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 What is "Drive" in Music and How is it Generated

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soppinthegravy

284 posts
since 7/26/15

08/09/2017 19:00:21 View soppinthegravy's MP3 Archive View soppinthegravy's Photo Albums Reply with Quote

Here's an interesting discussion topic. I have often considered doing the number of interviews with people to create a film or essay on this subject.

A few of the Old-Time and Bluegrass musicians I view as playing with drive include the Lantana Drifters, Uncle Dave Macon's Fruit Jar Drinkers, the Red Fox Chasers, the Crook Brothers, the Rockdale Ridgerunners, Chris Gray, Paul Warren, Scotty Stoneman, Dick Crawford, Billy Hazelwood, Wayne Yocom, John Lanham, and Richard Hoffman.


Edited by - soppinthegravy on 08/09/2017 19:14:50

novolis

18 posts since 8/1/17

08/10/2017 09:53:58 Reply with Quote

I think drive is feeling and emotion.

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sbhikes2

8 posts since 8/10/17

08/10/2017 10:38:06 Reply with Quote

It's the danceability. Do people rise to their feet and start dancing? Do they start tapping their feet? Does the energy rise in the room? That's drive.

I think it's accomplished by people keeping the time, establishing a strong, steady rhythm at a tempo that gets people moving. You don't need a lot of fancy twiddly bits or a lot of notes or even perfection to generate drive, but you do need the rhythm.

This is my first message. I hope it's okay to reply!

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novolis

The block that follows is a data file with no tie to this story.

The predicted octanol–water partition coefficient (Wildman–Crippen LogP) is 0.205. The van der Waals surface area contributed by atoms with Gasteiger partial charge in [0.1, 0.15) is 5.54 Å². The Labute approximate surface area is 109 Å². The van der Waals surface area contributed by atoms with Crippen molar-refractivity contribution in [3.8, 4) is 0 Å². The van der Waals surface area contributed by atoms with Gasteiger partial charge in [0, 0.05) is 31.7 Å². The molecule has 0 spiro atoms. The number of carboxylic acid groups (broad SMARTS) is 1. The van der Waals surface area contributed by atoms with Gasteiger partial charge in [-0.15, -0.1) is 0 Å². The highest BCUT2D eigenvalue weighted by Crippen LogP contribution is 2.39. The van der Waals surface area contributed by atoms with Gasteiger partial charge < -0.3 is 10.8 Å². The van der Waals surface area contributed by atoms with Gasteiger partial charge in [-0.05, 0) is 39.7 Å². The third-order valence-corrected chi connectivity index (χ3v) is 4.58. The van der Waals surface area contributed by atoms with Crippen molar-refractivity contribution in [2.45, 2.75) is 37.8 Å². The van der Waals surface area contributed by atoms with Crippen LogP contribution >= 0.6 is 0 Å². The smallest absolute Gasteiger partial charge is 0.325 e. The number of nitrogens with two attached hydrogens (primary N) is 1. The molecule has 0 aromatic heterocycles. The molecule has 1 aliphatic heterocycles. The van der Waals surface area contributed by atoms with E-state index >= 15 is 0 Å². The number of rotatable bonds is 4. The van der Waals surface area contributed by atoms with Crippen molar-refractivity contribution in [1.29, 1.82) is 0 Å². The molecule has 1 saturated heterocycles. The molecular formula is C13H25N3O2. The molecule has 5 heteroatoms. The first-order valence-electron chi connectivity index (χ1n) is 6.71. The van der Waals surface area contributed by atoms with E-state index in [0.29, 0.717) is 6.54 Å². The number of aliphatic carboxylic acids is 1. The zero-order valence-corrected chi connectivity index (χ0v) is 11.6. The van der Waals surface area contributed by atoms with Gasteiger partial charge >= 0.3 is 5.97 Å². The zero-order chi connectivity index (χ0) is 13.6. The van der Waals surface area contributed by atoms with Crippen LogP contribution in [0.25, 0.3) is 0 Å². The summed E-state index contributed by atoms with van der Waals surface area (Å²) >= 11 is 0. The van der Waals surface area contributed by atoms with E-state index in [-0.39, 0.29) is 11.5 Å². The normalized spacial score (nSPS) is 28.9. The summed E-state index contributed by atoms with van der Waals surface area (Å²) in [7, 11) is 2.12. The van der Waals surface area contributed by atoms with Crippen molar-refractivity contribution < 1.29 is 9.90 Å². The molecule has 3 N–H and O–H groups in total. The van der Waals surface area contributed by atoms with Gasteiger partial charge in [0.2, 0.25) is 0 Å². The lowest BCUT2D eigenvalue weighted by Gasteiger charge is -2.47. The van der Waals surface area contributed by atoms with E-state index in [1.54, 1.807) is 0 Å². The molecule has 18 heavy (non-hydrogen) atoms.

18 posts since 8/1/17

08/10/2017 15:04:38 Reply with Quote

Danie, I definitely agree with you for certain styles of music, but not all music is danceable.

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illinoisfiddler

United States
318 posts since 1/25/12

08/10/2017 20:25:09 View illinoisfiddler's Photo Albums Reply with Quote

I think it is more than all of this. It's a strong, incessant rhythm, to be sure. Drive is relentless. I suspect in music that we feel "drives" there is a little bit of pushing forward on the tempo, or playing on top or just slightly ahead of the beat. This gives the sense of urgency. The opposite is dragging behind, which can give a more languid, laid-back style. Some syncopation also can give the feeling of drive, which is why it is so prevalent in popular styles of music.

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gapbob

United States
379 posts since 4/20/08

08/11/2017 04:58:24 Send gapbob an AOL message Reply with Quote

Seems to me that if someone is listening to you and notices the swing or syncopation, then that is too much.  At least for traditional fiddle.


Edited by - gapbob on 08/11/2017 04:59:42

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sbhikes2

8 posts since 8/10/17

08/11/2017 08:27:59 Reply with Quote

quote:
Originally posted by novolis

Danie, I definitely agree with you for certain styles of music, but not all music is danceable.

I'm not sure I'd use the word "drive" to describe music that isn't danceable. I'd probably choose something more like flow or lift or spirit or emotion perhaps.

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Fiddler

United States
3549 posts since 6/22/07

08/11/2017 09:19:28View Fiddler's MP3 Archive View Fiddler's Photo Albums View Fiddler's Blog Reply with Quote

In my opinion, drive is related to danceability, as Diane mentioned above.

Strong rhythm is one thing, but another is an almost imperceptible lead-in of the melody to the beat. It not only gives it drive, but also lift. Manytimes, a player will play a little behind the beat which creates drag. When the tune is exactly on the beat, it can be pounding and drive the listener into the ground.

How to get it? Listen. Listen. Listen. ... and Listen some more. Down bow on the downbeat (or the beginning of a phrase) is one tip that helped me immensely when I was starting. This puts a natural accent there. It also forces an accent on the upbow which gives the lift.
 

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Mojohand40